Connecting Through Pixels: A Pictochat Story

Having been born around the turn to the 21st century, I have grown accustomed to the omnipresence of technology in my upbringing. I can recall some early experiences with technology, like the switch from a map to a GPS system when going on family vacations, learning english not through books but by playing ‘educational’ computer games (Freddy the Fish was a personal favorite), and I still remember my middle school best friend’s Nokia cell phone number.

Yet, there hasn’t been anything that left as strong an impact on me as the compact, foldable companion that I took along with me wherever I went. I thought of the Nitendo DS as the epitome of technology; nothing else could compare (until I got a BlackBerry with the game “Brick Breaker”). The worlds of Mario Kart, Animal Crossing, and Pokémon opened up to me.

However, what I held most dear was the simplist act of chatting with fellow “DS” users. The DS featured this buil-in communicative hub, Picto chat, where I would spend days on end painting the screen entiterly black and then using the eraser functon to craft various drawings, such as flowers, smiley faces and more. The interactive aspect of it was something truly special, I used it as a little sanctuary when I lost to many Mario Kart games or just to chat. My friends and I believed we had discovered the full potential of Pictochat to communicate in our own exclusive little code, a collection of visual symbols and patterns that defined our communication style.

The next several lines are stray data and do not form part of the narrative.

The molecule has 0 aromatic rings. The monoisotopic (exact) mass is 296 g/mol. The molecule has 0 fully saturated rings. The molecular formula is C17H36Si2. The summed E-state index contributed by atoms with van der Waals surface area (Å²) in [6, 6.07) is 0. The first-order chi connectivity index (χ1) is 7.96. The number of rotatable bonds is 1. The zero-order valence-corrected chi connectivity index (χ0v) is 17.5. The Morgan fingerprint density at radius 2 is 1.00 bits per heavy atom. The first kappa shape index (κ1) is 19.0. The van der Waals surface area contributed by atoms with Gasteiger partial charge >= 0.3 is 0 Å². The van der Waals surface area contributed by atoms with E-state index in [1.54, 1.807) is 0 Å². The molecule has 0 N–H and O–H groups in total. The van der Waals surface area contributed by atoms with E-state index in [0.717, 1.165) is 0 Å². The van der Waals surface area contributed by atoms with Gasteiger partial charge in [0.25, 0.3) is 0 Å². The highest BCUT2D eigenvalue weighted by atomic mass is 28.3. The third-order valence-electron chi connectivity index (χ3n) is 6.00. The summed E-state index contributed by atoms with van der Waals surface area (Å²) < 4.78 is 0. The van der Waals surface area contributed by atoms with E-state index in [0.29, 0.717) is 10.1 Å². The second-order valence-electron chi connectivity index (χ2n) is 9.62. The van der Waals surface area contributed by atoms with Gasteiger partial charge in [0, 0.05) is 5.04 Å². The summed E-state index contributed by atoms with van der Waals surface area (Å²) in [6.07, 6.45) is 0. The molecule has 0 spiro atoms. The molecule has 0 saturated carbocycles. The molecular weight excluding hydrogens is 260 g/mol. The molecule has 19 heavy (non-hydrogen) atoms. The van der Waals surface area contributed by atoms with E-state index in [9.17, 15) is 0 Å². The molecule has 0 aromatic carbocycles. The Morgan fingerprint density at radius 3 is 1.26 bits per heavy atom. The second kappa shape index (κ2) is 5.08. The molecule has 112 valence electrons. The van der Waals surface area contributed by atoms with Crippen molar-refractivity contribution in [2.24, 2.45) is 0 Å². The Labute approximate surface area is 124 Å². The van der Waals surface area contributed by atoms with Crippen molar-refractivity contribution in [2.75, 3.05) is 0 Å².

Pictochat conversations

However, my perception of this was challenged early on during a flight from Hong Kong to Melbourne, as I had lost my interest in Mario Kart after countless hours of play. I decided to open the trustly Pictochat, craving something more exciting. That other kids were also in the chatroom was no shocker; I mean, were you even a kid in the 2000s if you didn’t own a DS? What I hadn’t realized was that they too had cracked to code of Pictochat. Despite the language barrier, with my limited English vocabulary consisting mainly of “Hi,” “How are you,” and “Bye,” we communicated in a universal language of sorts. It was the same visual code, with the painting and emojis, that I had thought was so unique to me and my friends.

This particular “unique” anecdote about Pictochat conversations with strangers on a airplane on the opposite side of the globe remains vivid in my family, especially when conversation revolves around subjects like sociale media, communication and technology. However, I would posit that as you read this (especially when born in the 2000’s), you might have lived a similar situation, and the visual codes of Pictochat are nearly a universal, shared digital experience.